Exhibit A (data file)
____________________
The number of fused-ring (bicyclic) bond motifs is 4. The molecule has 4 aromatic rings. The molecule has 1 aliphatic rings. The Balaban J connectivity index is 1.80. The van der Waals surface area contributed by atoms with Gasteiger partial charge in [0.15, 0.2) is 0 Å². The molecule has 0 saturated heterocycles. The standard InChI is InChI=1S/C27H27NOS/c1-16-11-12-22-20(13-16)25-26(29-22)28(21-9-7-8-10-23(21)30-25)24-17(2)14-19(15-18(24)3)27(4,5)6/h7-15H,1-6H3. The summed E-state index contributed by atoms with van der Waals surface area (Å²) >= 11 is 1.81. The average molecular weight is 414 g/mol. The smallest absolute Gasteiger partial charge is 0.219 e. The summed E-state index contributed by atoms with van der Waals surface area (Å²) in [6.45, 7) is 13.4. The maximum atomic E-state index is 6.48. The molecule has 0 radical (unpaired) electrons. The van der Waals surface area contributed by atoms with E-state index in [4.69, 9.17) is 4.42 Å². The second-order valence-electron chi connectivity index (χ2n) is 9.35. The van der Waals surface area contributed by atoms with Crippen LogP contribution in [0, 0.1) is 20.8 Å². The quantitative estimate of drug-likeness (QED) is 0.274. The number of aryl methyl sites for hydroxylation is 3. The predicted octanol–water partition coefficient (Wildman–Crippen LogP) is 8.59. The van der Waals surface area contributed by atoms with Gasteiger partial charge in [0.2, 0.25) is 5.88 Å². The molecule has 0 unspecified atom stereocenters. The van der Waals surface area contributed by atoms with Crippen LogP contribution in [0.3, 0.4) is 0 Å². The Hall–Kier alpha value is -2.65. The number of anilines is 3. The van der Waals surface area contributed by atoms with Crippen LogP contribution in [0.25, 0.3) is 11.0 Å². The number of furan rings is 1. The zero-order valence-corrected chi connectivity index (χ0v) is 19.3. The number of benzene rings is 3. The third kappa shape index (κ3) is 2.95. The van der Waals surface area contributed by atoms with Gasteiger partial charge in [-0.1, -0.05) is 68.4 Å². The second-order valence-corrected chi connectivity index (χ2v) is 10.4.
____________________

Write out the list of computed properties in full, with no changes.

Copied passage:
The number of fused-ring (bicyclic) bond motifs is 4. The molecule has 4 aromatic rings. The molecule has 1 aliphatic rings. The Balaban J connectivity index is 1.80. The van der Waals surface area contributed by atoms with Gasteiger partial charge in [0.15, 0.2) is 0 Å². The molecule has 0 saturated heterocycles. The standard InChI is InChI=1S/C27H27NOS/c1-16-11-12-22-20(13-16)25-26(29-22)28(21-9-7-8-10-23(21)30-25)24-17(2)14-19(15-18(24)3)27(4,5)6/h7-15H,1-6H3. The summed E-state index contributed by atoms with van der Waals surface area (Å²) >= 11 is 1.81. The average molecular weight is 414 g/mol. The smallest absolute Gasteiger partial charge is 0.219 e. The summed E-state index contributed by atoms with van der Waals surface area (Å²) in [6.45, 7) is 13.4. The maximum atomic E-state index is 6.48. The molecule has 0 radical (unpaired) electrons. The van der Waals surface area contributed by atoms with E-state index in [4.69, 9.17) is 4.42 Å². The second-order valence-electron chi connectivity index (χ2n) is 9.35. The van der Waals surface area contributed by atoms with Crippen LogP contribution in [0, 0.1) is 20.8 Å². The quantitative estimate of drug-likeness (QED) is 0.274. The number of aryl methyl sites for hydroxylation is 3. The predicted octanol–water partition coefficient (Wildman–Crippen LogP) is 8.59. The van der Waals surface area contributed by atoms with Gasteiger partial charge in [0.2, 0.25) is 5.88 Å². The molecule has 0 unspecified atom stereocenters. The van der Waals surface area contributed by atoms with Crippen LogP contribution in [0.3, 0.4) is 0 Å². The Hall–Kier alpha value is -2.65. The number of anilines is 3. The van der Waals surface area contributed by atoms with Crippen LogP contribution in [0.25, 0.3) is 11.0 Å². The number of furan rings is 1. The zero-order valence-corrected chi connectivity index (χ0v) is 19.3. The number of benzene rings is 3. The third kappa shape index (κ3) is 2.95. The van der Waals surface area contributed by atoms with Gasteiger partial charge in [-0.1, -0.05) is 68.4 Å². The second-order valence-corrected chi connectivity index (χ2v) is 10.4.